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September 3, 2015
4 Min Read
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Millennials: Why Customer Service Will Never Be The Same
Millennials: Why Customer Service Will Never Be The Same (Click image for larger view and slideshow.)
Salesforce is testing a Service Wave Analytics application for both service desk representatives fielding customer queries and their managers trying to maintain an overview of how well the service desk is performing.
Service Wave Analytics is in a pilot phase with select customers. It's expected to become available in January 2016, with pricing to be determined. Future users of Service Wave Analytics will already be Salesforce Service Cloud subscribers at $135 per month per user.
Service agents can use Service Wave Analytics to pull together information about a customer's previous purchases, service calls, and complaints. "It will provide the agent with context. He won't need to search, navigate through an application, or go to another application" to extract information, explained Larry Robinson, senior VP of product management for Service Cloud.
Service Wave Analytics sits on top of Salesforce's Wave Platform, a system that automatically collects information from Salesforce CRM applications, SAP ERP applications, Oracle financial applications, or any other legacy source designated by an organization's IT manager.
The Service Wave Analytics application draws information from the underlying platform and presents it using the new Lightning Console unveiled by Salesforce co-founder Parker Harris Aug. 24. "Lightning is a single pane of glass for the agents," Robinson said in an interview with InformationWeek. The Lightning Console is expected to be available by the end of the year.
Service agents have always struggled with assembling the right information to help with a customer query. Often they have to go into multiple applications to pull together relevant information, making it hard to respond to the customer in a timely fashion.
"Service Wave Analytics is meant to surface details about the case without having to go somewhere else to find them," Robinson noted. "We're trying to help the agent be more effective and confident" in his or her work, he added.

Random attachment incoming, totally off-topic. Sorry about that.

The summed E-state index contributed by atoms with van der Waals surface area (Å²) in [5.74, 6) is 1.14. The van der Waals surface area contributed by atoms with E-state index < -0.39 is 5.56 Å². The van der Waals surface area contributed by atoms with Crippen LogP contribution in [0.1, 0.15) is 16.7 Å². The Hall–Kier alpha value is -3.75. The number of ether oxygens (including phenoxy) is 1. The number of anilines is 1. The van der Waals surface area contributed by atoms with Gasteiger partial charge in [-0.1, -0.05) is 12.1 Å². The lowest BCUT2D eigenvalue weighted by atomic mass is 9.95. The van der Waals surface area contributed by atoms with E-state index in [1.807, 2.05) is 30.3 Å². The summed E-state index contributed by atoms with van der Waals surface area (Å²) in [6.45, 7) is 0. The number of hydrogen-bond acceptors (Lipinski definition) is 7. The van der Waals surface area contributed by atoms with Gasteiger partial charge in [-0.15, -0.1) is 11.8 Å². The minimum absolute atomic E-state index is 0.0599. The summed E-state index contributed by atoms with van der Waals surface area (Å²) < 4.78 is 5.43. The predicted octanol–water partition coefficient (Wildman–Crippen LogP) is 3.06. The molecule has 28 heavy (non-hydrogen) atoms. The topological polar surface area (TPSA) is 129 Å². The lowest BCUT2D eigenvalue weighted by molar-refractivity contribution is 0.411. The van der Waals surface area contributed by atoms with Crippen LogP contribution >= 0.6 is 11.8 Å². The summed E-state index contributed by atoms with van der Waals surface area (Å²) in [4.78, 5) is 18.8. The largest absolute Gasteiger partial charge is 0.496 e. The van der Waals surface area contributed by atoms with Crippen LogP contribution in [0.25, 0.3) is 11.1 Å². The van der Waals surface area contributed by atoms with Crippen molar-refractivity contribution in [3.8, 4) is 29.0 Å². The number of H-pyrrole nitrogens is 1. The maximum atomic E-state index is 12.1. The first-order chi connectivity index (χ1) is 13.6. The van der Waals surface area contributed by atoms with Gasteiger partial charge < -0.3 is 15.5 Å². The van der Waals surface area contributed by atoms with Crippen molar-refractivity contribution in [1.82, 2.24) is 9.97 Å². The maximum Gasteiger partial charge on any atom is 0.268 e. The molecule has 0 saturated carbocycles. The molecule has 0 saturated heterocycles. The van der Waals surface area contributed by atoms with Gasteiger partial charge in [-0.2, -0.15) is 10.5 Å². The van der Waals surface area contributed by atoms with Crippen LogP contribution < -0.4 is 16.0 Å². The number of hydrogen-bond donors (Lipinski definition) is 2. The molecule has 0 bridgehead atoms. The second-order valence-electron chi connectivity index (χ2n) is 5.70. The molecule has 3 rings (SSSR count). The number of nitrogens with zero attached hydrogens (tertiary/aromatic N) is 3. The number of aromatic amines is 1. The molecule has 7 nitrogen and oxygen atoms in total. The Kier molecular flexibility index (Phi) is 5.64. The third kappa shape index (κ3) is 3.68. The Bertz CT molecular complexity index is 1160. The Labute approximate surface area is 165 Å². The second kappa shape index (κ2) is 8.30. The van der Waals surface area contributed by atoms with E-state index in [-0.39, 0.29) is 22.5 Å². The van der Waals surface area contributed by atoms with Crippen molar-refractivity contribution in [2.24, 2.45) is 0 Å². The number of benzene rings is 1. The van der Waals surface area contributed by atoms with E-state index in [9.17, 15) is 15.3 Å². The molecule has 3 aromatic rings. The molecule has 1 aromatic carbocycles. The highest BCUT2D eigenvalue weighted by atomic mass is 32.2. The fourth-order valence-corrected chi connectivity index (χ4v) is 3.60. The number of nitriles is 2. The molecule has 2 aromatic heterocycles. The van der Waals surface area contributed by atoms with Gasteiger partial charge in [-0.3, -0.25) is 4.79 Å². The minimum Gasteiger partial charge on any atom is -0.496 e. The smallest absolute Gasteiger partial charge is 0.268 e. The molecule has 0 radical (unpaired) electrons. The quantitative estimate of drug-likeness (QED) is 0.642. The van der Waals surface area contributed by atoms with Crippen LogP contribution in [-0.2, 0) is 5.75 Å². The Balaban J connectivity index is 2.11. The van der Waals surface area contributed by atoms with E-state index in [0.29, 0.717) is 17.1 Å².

The application comes in two flavors. Service Wave Analytics for Service Agents and Analytics for Service Leaders. A service agent needs a composite view of one customer. A service manager needs a view of service desk data that cuts across different customers and agents in order to gain a complete picture, he said.
[Learn where Salesforce sits on a Gartner list of the 10 Most Popular CRM Apps.]
Service Wave Analytics, however, is more than just an information reporting tool. It also enables agents and managers to take certain actions, including sending an email message, escalating a trouble ticket, updating a record, and sharing insights with other agents.
Consistent with Salesforce's commitment to mobile applications, Service Wave Analytics is available on mobile devices and desktop computers. Robinson pointed out that customers' use of mobile devices has increased the number of service calls, because customers can make service calls at any time. Gartner estimates that the proliferation of mobile and Internet-connected devices will significantly increase the number of service calls over the next three years. The service agents will need automated help in finding and pulling together the information needed to respond to those calls, he said.
The service managers, in turn, must be able to move the right work to the right people and stay informed of both how busy and how effective the service desk is. A good agent may be so busy that he or she needs help, but without the right information the manager can't provide it, Robinson said.
The application includes widgets that let a manager create dashboards of key performance indicators and other information, then share a comparative performance dashboard with an employee. Also, service agents can find cases similar to ones they are working on and see how they were resolved, and locate sources of expertise within the company on particular problems.
Service Wave Analytics is the second in what is expected to be a series of role-specific Wave Platform apps. Sales Wave Analytics was announced in June.
About the Author(s)
Editor at Large, Cloud
Charles Babcock is an editor-at-large for InformationWeek and author of Management Strategies for the Cloud Revolution, a McGraw-Hill book. He is the former editor-in-chief of Digital News, former software editor of Computerworld and former technology editor of Interactive Week. He is a graduate of Syracuse University where he obtained a bachelor's degree in journalism. He joined the publication in 2003.
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